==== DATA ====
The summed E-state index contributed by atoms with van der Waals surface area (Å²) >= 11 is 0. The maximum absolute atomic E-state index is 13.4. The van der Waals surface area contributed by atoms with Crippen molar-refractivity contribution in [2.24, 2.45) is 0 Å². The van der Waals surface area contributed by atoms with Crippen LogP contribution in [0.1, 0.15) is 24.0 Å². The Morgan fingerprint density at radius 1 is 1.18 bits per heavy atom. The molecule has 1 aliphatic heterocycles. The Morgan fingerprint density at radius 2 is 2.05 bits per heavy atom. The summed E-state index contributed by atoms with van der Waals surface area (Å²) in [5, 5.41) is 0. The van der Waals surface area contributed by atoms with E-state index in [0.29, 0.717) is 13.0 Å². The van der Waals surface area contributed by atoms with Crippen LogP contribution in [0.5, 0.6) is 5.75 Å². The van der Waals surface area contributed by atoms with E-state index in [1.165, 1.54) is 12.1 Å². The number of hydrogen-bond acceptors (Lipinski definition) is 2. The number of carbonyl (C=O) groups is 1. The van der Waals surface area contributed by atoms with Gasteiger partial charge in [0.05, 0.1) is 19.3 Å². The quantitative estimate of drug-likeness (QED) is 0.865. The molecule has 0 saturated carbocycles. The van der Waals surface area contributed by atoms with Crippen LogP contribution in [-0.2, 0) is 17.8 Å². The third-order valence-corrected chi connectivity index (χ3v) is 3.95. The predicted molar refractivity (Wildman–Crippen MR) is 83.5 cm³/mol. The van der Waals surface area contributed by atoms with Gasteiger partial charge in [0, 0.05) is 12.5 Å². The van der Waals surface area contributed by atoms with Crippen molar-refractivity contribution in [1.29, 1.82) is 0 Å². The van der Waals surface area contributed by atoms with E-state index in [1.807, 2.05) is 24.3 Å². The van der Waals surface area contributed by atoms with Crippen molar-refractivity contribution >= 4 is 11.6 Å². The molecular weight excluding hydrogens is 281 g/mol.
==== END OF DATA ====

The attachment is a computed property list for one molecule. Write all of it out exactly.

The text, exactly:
The summed E-state index contributed by atoms with van der Waals surface area (Å²) >= 11 is 0. The maximum absolute atomic E-state index is 13.4. The van der Waals surface area contributed by atoms with Crippen molar-refractivity contribution in [2.24, 2.45) is 0 Å². The van der Waals surface area contributed by atoms with Crippen LogP contribution in [0.1, 0.15) is 24.0 Å². The Morgan fingerprint density at radius 1 is 1.18 bits per heavy atom. The molecule has 1 aliphatic heterocycles. The Morgan fingerprint density at radius 2 is 2.05 bits per heavy atom. The summed E-state index contributed by atoms with van der Waals surface area (Å²) in [5, 5.41) is 0. The van der Waals surface area contributed by atoms with E-state index in [0.29, 0.717) is 13.0 Å². The van der Waals surface area contributed by atoms with Crippen LogP contribution in [0.5, 0.6) is 5.75 Å². The van der Waals surface area contributed by atoms with E-state index in [1.165, 1.54) is 12.1 Å². The number of hydrogen-bond acceptors (Lipinski definition) is 2. The number of carbonyl (C=O) groups is 1. The van der Waals surface area contributed by atoms with Gasteiger partial charge in [0.05, 0.1) is 19.3 Å². The quantitative estimate of drug-likeness (QED) is 0.865. The molecule has 0 saturated carbocycles. The van der Waals surface area contributed by atoms with Crippen LogP contribution in [-0.2, 0) is 17.8 Å². The third-order valence-corrected chi connectivity index (χ3v) is 3.95. The predicted molar refractivity (Wildman–Crippen MR) is 83.5 cm³/mol. The van der Waals surface area contributed by atoms with Gasteiger partial charge in [0, 0.05) is 12.5 Å². The van der Waals surface area contributed by atoms with Crippen molar-refractivity contribution in [1.29, 1.82) is 0 Å². The van der Waals surface area contributed by atoms with E-state index in [1.807, 2.05) is 24.3 Å². The van der Waals surface area contributed by atoms with Crippen molar-refractivity contribution >= 4 is 11.6 Å². The molecular weight excluding hydrogens is 281 g/mol.